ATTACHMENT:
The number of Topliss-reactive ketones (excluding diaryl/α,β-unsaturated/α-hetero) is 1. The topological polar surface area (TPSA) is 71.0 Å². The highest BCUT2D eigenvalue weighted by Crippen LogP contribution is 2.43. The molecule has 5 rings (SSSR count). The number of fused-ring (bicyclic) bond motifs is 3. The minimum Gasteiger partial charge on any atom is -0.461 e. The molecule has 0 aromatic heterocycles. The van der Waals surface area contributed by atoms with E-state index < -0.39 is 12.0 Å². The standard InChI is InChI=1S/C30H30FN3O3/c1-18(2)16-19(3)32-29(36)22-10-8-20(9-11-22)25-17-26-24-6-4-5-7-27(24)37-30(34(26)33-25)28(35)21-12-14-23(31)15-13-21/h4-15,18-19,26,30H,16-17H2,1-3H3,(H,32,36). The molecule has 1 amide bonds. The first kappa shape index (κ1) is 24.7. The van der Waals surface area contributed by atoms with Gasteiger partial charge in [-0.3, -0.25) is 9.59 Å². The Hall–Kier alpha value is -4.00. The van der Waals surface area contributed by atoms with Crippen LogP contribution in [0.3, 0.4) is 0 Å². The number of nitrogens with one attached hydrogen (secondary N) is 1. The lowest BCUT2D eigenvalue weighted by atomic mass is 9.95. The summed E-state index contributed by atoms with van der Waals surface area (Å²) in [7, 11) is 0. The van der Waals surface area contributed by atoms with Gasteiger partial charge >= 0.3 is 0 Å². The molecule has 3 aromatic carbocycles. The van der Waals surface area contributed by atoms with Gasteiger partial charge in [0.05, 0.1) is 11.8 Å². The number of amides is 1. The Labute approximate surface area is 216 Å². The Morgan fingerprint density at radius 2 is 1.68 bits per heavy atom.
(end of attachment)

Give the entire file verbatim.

The number of Topliss-reactive ketones (excluding diaryl/α,β-unsaturated/α-hetero) is 1. The topological polar surface area (TPSA) is 71.0 Å². The highest BCUT2D eigenvalue weighted by Crippen LogP contribution is 2.43. The molecule has 5 rings (SSSR count). The number of fused-ring (bicyclic) bond motifs is 3. The minimum Gasteiger partial charge on any atom is -0.461 e. The molecule has 0 aromatic heterocycles. The van der Waals surface area contributed by atoms with E-state index < -0.39 is 12.0 Å². The standard InChI is InChI=1S/C30H30FN3O3/c1-18(2)16-19(3)32-29(36)22-10-8-20(9-11-22)25-17-26-24-6-4-5-7-27(24)37-30(34(26)33-25)28(35)21-12-14-23(31)15-13-21/h4-15,18-19,26,30H,16-17H2,1-3H3,(H,32,36). The molecule has 1 amide bonds. The first kappa shape index (κ1) is 24.7. The van der Waals surface area contributed by atoms with Gasteiger partial charge in [-0.3, -0.25) is 9.59 Å². The Hall–Kier alpha value is -4.00. The van der Waals surface area contributed by atoms with Crippen LogP contribution in [0.3, 0.4) is 0 Å². The number of nitrogens with one attached hydrogen (secondary N) is 1. The lowest BCUT2D eigenvalue weighted by atomic mass is 9.95. The summed E-state index contributed by atoms with van der Waals surface area (Å²) in [7, 11) is 0. The van der Waals surface area contributed by atoms with Gasteiger partial charge >= 0.3 is 0 Å². The molecule has 3 aromatic carbocycles. The van der Waals surface area contributed by atoms with Gasteiger partial charge in [0.05, 0.1) is 11.8 Å². The number of amides is 1. The Labute approximate surface area is 216 Å². The Morgan fingerprint density at radius 2 is 1.68 bits per heavy atom.